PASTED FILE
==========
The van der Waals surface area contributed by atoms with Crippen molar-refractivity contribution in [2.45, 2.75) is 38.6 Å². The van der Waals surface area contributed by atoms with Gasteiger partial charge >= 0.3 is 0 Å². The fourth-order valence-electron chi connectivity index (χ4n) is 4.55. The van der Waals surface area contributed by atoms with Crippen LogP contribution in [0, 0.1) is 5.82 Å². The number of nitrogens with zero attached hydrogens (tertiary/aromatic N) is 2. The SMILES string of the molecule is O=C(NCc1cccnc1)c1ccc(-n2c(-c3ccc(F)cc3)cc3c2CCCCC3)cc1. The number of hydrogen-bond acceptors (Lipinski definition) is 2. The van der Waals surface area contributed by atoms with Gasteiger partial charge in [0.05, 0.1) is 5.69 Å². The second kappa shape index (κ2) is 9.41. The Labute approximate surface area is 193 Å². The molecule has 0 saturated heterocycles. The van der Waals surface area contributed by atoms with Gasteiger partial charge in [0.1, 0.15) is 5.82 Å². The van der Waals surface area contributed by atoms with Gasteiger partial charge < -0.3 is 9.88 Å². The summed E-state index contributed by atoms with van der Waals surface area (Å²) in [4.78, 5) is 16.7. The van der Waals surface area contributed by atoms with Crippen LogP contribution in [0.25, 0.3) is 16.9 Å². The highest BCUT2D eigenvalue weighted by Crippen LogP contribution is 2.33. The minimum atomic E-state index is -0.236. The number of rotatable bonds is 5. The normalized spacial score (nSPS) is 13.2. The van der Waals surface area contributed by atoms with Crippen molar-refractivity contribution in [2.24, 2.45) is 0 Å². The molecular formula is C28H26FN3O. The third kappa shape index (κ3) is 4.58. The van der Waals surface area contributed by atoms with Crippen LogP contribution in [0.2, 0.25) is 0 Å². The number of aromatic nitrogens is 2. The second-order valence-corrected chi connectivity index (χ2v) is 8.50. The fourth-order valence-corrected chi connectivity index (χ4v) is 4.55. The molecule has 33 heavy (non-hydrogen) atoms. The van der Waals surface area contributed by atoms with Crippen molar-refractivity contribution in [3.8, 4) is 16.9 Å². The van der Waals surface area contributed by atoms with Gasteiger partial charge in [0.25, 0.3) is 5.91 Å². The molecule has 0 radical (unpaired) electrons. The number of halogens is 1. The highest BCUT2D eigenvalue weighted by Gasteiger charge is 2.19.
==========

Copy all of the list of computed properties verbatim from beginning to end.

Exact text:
The van der Waals surface area contributed by atoms with Crippen molar-refractivity contribution in [2.45, 2.75) is 38.6 Å². The van der Waals surface area contributed by atoms with Gasteiger partial charge >= 0.3 is 0 Å². The fourth-order valence-electron chi connectivity index (χ4n) is 4.55. The van der Waals surface area contributed by atoms with Crippen LogP contribution in [0, 0.1) is 5.82 Å². The number of nitrogens with zero attached hydrogens (tertiary/aromatic N) is 2. The SMILES string of the molecule is O=C(NCc1cccnc1)c1ccc(-n2c(-c3ccc(F)cc3)cc3c2CCCCC3)cc1. The number of hydrogen-bond acceptors (Lipinski definition) is 2. The van der Waals surface area contributed by atoms with Gasteiger partial charge in [0.05, 0.1) is 5.69 Å². The second kappa shape index (κ2) is 9.41. The Labute approximate surface area is 193 Å². The molecule has 0 saturated heterocycles. The van der Waals surface area contributed by atoms with Gasteiger partial charge in [0.1, 0.15) is 5.82 Å². The van der Waals surface area contributed by atoms with Gasteiger partial charge < -0.3 is 9.88 Å². The summed E-state index contributed by atoms with van der Waals surface area (Å²) in [4.78, 5) is 16.7. The van der Waals surface area contributed by atoms with Crippen LogP contribution in [0.25, 0.3) is 16.9 Å². The highest BCUT2D eigenvalue weighted by Crippen LogP contribution is 2.33. The minimum atomic E-state index is -0.236. The number of rotatable bonds is 5. The normalized spacial score (nSPS) is 13.2. The van der Waals surface area contributed by atoms with Crippen molar-refractivity contribution in [2.24, 2.45) is 0 Å². The molecular formula is C28H26FN3O. The third kappa shape index (κ3) is 4.58. The van der Waals surface area contributed by atoms with Crippen LogP contribution in [0.2, 0.25) is 0 Å². The number of aromatic nitrogens is 2. The second-order valence-corrected chi connectivity index (χ2v) is 8.50. The fourth-order valence-corrected chi connectivity index (χ4v) is 4.55. The molecule has 33 heavy (non-hydrogen) atoms. The van der Waals surface area contributed by atoms with Crippen molar-refractivity contribution in [3.8, 4) is 16.9 Å². The van der Waals surface area contributed by atoms with Gasteiger partial charge in [0.25, 0.3) is 5.91 Å². The molecule has 0 radical (unpaired) electrons. The number of halogens is 1. The highest BCUT2D eigenvalue weighted by Gasteiger charge is 2.19.